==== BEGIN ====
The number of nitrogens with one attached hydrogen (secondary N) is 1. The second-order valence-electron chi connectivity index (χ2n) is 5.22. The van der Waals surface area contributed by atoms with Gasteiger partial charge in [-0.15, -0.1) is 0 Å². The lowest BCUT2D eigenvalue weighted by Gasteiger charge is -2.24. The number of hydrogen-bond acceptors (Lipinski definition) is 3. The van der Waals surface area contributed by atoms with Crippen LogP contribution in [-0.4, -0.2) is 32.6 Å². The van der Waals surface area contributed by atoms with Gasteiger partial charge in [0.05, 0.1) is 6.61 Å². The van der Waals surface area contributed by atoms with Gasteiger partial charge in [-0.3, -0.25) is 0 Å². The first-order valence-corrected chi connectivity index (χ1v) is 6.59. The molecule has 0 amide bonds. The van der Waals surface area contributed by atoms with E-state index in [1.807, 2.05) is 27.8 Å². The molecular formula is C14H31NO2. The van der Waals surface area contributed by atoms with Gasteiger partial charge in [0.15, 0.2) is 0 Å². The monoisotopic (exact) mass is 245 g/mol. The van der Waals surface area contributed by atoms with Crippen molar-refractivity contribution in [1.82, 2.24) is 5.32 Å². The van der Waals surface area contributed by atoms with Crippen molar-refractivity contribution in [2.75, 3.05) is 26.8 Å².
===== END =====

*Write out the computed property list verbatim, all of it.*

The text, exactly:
The number of nitrogens with one attached hydrogen (secondary N) is 1. The second-order valence-electron chi connectivity index (χ2n) is 5.22. The van der Waals surface area contributed by atoms with Gasteiger partial charge in [-0.15, -0.1) is 0 Å². The lowest BCUT2D eigenvalue weighted by Gasteiger charge is -2.24. The number of hydrogen-bond acceptors (Lipinski definition) is 3. The van der Waals surface area contributed by atoms with Crippen LogP contribution in [-0.4, -0.2) is 32.6 Å². The van der Waals surface area contributed by atoms with Gasteiger partial charge in [0.05, 0.1) is 6.61 Å². The van der Waals surface area contributed by atoms with Gasteiger partial charge in [-0.3, -0.25) is 0 Å². The first-order valence-corrected chi connectivity index (χ1v) is 6.59. The molecule has 0 amide bonds. The van der Waals surface area contributed by atoms with E-state index in [1.807, 2.05) is 27.8 Å². The molecular formula is C14H31NO2. The van der Waals surface area contributed by atoms with Gasteiger partial charge in [0.15, 0.2) is 0 Å². The monoisotopic (exact) mass is 245 g/mol. The van der Waals surface area contributed by atoms with Crippen molar-refractivity contribution in [1.82, 2.24) is 5.32 Å². The van der Waals surface area contributed by atoms with Crippen molar-refractivity contribution in [2.75, 3.05) is 26.8 Å².